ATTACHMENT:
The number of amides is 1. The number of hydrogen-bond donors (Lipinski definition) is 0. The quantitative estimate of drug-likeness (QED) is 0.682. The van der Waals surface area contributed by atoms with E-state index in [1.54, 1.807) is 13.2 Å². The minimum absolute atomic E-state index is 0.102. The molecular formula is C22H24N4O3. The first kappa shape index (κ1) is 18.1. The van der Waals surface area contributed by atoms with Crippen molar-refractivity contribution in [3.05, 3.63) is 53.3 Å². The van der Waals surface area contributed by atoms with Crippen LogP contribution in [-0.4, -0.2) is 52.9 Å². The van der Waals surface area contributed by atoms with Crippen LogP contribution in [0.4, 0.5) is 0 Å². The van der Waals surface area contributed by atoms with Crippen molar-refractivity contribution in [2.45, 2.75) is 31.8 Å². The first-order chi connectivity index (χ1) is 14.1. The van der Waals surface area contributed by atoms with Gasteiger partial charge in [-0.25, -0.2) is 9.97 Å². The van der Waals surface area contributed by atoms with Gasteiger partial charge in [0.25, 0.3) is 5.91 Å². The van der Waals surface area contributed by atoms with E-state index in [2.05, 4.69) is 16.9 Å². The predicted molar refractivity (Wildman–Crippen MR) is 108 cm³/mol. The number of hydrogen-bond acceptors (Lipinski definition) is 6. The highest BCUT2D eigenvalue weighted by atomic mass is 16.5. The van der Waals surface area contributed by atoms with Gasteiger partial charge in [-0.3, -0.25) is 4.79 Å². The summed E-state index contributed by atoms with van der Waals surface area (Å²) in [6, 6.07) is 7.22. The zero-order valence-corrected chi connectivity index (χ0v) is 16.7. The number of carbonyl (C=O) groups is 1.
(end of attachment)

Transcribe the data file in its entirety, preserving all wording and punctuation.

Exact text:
The number of amides is 1. The number of hydrogen-bond donors (Lipinski definition) is 0. The quantitative estimate of drug-likeness (QED) is 0.682. The van der Waals surface area contributed by atoms with E-state index in [1.54, 1.807) is 13.2 Å². The minimum absolute atomic E-state index is 0.102. The molecular formula is C22H24N4O3. The first kappa shape index (κ1) is 18.1. The van der Waals surface area contributed by atoms with Crippen molar-refractivity contribution in [3.05, 3.63) is 53.3 Å². The van der Waals surface area contributed by atoms with Crippen LogP contribution in [-0.4, -0.2) is 52.9 Å². The van der Waals surface area contributed by atoms with Crippen LogP contribution in [0.4, 0.5) is 0 Å². The van der Waals surface area contributed by atoms with Crippen molar-refractivity contribution in [2.45, 2.75) is 31.8 Å². The first-order chi connectivity index (χ1) is 14.1. The van der Waals surface area contributed by atoms with Gasteiger partial charge in [-0.25, -0.2) is 9.97 Å². The van der Waals surface area contributed by atoms with Gasteiger partial charge in [0.25, 0.3) is 5.91 Å². The van der Waals surface area contributed by atoms with E-state index in [2.05, 4.69) is 16.9 Å². The predicted molar refractivity (Wildman–Crippen MR) is 108 cm³/mol. The number of hydrogen-bond acceptors (Lipinski definition) is 6. The highest BCUT2D eigenvalue weighted by atomic mass is 16.5. The van der Waals surface area contributed by atoms with Gasteiger partial charge in [-0.3, -0.25) is 4.79 Å². The summed E-state index contributed by atoms with van der Waals surface area (Å²) in [6, 6.07) is 7.22. The zero-order valence-corrected chi connectivity index (χ0v) is 16.7. The number of carbonyl (C=O) groups is 1.